FIND A LITTLE PEACE Connect with your inner yogi at Gaia Collaborative Medicine. For travellers, the eight-month-old integrative healing centre offers yoga and meditation classes, guided nature walks, acupuncture, massage, chakra balancing and Ayurvedic consultation in a serene, spa-like setting. 101-75 Dyrgas Gate; 403-675-4242; www.gaiaclinic.ca

PACK YOUR OWN PICNIC Grab some nourishment to go before heading on a hike. Pick up freshly baked foccacia at Bella Crusta (903 6th Ave., 403-609-3366; bellacrusta.com). Stop in at the recently expanded Mountain Mercato (102-817 Main St.; 403-609-6631) for a hunk of Alberta Sylvan Star gouda and peppered duck breast cured by locally renowned Valbella Meats. If it’s Thursday, you’ll find fruit and veggies at the Farmers’ Market (in the plaza in front of Canmore Town Hall. And don’t forget a bottle of rare wine or beer, from the amply stocked shelves at Canmore Wine Merchants (836 Main St.; 403-678-4999; canmorewine.com).

GET OUT OF THE GORE-TEX Given Canmore’s excellent access to outdoor activities, Main Street is awash in tight technical fabrics and fleece. But the toned and buffed townies have a stylish side too. City fashionistas will squeal over Gingerella, a sexy little shoe shop that carries designer heels with major bling (106-721 Main St.; 403-609-3144) and spend hours trying on funky finds – Nougat London! Lilly P! Clogs of Sweden! – at Indigo Bay (100-817 Main St.; 403-678-8808).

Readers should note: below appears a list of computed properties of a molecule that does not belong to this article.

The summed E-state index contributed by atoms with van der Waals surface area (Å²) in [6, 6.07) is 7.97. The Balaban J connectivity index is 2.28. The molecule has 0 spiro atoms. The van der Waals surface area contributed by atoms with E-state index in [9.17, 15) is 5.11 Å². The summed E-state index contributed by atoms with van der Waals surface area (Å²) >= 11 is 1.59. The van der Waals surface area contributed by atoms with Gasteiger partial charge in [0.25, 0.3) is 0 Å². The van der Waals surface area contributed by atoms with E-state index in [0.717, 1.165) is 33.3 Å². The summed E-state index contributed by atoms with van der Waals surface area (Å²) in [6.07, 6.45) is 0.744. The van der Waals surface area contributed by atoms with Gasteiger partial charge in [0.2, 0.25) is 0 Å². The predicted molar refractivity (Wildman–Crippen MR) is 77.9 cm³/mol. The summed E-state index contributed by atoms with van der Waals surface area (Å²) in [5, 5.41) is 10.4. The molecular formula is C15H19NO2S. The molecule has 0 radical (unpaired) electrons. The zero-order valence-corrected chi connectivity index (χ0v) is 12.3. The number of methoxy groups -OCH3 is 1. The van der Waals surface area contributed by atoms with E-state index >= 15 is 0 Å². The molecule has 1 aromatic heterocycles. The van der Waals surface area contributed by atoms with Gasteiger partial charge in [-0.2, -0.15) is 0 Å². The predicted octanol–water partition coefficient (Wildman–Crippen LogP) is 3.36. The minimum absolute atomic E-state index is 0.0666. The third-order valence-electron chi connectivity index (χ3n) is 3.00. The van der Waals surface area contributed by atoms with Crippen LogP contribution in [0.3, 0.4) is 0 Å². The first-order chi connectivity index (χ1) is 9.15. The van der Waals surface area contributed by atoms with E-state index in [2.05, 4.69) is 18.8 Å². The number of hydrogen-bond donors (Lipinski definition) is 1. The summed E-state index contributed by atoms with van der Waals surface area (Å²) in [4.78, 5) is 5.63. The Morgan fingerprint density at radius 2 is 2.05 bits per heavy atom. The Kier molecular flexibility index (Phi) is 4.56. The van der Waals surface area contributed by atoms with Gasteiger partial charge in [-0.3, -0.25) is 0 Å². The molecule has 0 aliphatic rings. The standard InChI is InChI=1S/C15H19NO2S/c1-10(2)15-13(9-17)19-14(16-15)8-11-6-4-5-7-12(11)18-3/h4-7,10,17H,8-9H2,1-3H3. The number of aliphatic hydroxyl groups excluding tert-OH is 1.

BRING HOME A LITTLE SOMETHING IN YOUR SUITCASE Canmore isn’t impervious to the made-in-China syndrome that has turned Banff into a haven of tacky souvenir shops, but there are far less found here. Stonewater Home Elements is an eco-conscious home furnishings store that carries a lovely array of Canadiana, from one-of-a-kind plaster-cast bear print hangings by NorthPaw Designs to Greg Martodam’s high design wood-and-stone platters locally crafted from Mount Rundle slate. 638 Main St.; 403-609-4477; stonewaters.com

Special to The Globe and Mail

Where to stay

Grande Rockies Resort This is the first luxury hotel brand to open in Canmore. Operated by Metropolitan Hotels, it offers modern design, fine dining in its pan-Asian Habitat Restaurant and a family-friendly pool area. Spacious one-, two- and three-bedroom suites come equipped with full kitchens, Vera Wang pillow-top mattresses and state-of-the-art steam showers. Rates from $215 a night. 901 Mountain St.; 877-223-3398;  granderockies.com.

Paintbox Lodge Retired Olympians Sara Renner and Thomas Grandi are the new innkeepers at this charming hotel, conveniently located in the centre of town. Lofted guest rooms and suites are appointed with hand-hewn timber beams, local art and antiques, feather beds and luxurious bathrooms. Amenities include complimentary town bikes, toy boxes and playpens for children and (coming this fall) a show kitchen that will offer cooking classes, demos and wine tastings. High-season rates from $229 a night. 629-10th St.; 888-678-6100; paintboxlodge.com

A.G.

Editor's note: The original version of the story contained the wrong population of Canmore and the wrong day and location of the Farmer's Market. This copy has been corrected.

Follow on Twitter: @lexxgill